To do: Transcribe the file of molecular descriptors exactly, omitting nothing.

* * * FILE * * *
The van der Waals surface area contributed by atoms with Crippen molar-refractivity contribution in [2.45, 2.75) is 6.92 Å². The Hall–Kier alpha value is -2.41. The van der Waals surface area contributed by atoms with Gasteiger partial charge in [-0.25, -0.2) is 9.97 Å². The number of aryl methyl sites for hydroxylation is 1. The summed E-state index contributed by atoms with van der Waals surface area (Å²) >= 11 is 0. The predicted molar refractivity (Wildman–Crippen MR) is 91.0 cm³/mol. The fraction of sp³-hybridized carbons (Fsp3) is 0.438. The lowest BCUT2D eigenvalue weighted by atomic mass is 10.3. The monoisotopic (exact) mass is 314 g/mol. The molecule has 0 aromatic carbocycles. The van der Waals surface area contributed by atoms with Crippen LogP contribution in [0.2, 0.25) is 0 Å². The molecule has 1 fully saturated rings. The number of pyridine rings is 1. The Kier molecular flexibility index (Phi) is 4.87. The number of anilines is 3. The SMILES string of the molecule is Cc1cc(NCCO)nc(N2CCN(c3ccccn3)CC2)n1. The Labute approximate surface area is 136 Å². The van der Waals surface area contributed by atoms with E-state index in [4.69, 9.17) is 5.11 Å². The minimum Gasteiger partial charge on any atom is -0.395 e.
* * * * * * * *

The van der Waals surface area contributed by atoms with Crippen molar-refractivity contribution in [2.45, 2.75) is 6.92 Å². The Hall–Kier alpha value is -2.41. The van der Waals surface area contributed by atoms with Gasteiger partial charge in [-0.25, -0.2) is 9.97 Å². The number of aryl methyl sites for hydroxylation is 1. The summed E-state index contributed by atoms with van der Waals surface area (Å²) >= 11 is 0. The predicted molar refractivity (Wildman–Crippen MR) is 91.0 cm³/mol. The fraction of sp³-hybridized carbons (Fsp3) is 0.438. The lowest BCUT2D eigenvalue weighted by atomic mass is 10.3. The monoisotopic (exact) mass is 314 g/mol. The molecule has 0 aromatic carbocycles. The van der Waals surface area contributed by atoms with Crippen LogP contribution in [0.2, 0.25) is 0 Å². The molecule has 1 fully saturated rings. The number of pyridine rings is 1. The Kier molecular flexibility index (Phi) is 4.87. The number of anilines is 3. The SMILES string of the molecule is Cc1cc(NCCO)nc(N2CCN(c3ccccn3)CC2)n1. The Labute approximate surface area is 136 Å². The van der Waals surface area contributed by atoms with E-state index in [4.69, 9.17) is 5.11 Å². The minimum Gasteiger partial charge on any atom is -0.395 e.